info@stevensdrake.com
01293 596900
HomeAbout UsBusinessPersonalNews & ArticlesContactReceived a debt collection letter?Download our 'Income and Expenditure' form here

Deadline for responding to ‘data subject access requests’ clarified

Posted
September 4, 2019
Employment Law

Until the General Data Protection Regulation (GDPR) came into force in May 2018, employers typically had 40 days in which to provide their employees with a response to a data subject access request (DSAR). Under data protection laws, employees are entitled to request a wide variety of information relating to the data their employers store about them. On occasion, responding to these DSARs can prove labour-intensive and time-consuming. As a result, some employers were, no doubt, disappointed when the normal deadline for providing a response was reduced to one month.


Following a recent decision in the European Court of Justice, the Information Commissioner’s Office has refined its guidance on how employers should calculate the expiry date for the one-month deadline. Previously, it was believed that ‘day one’ of the one month period fell on the day after the DSAR was received. The ICO has now confirmed that ‘day one’ falls on the date of receipt itself. In practical terms, this means that if an employer receives a DSAR on 6 September, it must normally provide a response by no later than 6 October.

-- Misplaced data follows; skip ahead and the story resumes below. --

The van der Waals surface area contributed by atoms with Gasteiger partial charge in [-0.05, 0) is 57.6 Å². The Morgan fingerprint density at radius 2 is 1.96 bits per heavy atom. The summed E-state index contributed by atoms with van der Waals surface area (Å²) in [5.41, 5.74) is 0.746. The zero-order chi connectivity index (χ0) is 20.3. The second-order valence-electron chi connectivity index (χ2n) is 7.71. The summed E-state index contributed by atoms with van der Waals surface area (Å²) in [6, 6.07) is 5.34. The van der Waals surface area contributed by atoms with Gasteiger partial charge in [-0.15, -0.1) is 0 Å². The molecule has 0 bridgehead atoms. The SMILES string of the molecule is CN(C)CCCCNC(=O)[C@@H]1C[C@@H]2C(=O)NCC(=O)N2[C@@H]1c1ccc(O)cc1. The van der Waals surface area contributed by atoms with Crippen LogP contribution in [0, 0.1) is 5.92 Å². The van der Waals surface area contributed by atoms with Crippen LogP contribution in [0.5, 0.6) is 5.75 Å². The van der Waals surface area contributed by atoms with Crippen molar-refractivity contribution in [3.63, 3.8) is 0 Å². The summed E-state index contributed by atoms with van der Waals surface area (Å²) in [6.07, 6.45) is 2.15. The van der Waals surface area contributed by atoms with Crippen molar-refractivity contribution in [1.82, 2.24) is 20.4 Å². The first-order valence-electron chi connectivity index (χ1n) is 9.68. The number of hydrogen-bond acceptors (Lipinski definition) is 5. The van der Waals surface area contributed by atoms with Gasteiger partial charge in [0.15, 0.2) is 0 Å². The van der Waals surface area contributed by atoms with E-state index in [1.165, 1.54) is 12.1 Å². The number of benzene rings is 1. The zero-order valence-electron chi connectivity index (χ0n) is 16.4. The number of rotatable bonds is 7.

Whilst this development is important, it’s worth bearing in mind that all requests should actually be answered ‘without undue delay’. By the same token, if you believe that the nature and extent of the request means you will need more than a month in which to respond, it is possible to extend the deadline by a further two months.  


All in all, these sorts of situations can prove complicated and it pays to make sure you understand your GDPR rights and obligations.


Need help with a data subject access request?

If you have received a DSAR and are wondering whether, when and how to respond, please get in touch for further advice.

Share this article

Have you read our other blogs?

Are our discrimination laws working effectively?

Posted
September 4, 2019
Employment Law
Read More

Do you have to ‘blow the whistle’ to be a whistleblower?

Posted
September 4, 2019
Employment Law
Read More
View all Articles

Stay up to date with stevensdrake

Simply fill out your details below to receive stevensdrake's monthly newsletter, including regular topical articles, tips and upcoming events.
Thank you! Your submission has been received!
Oops! Something went wrong while submitting the form.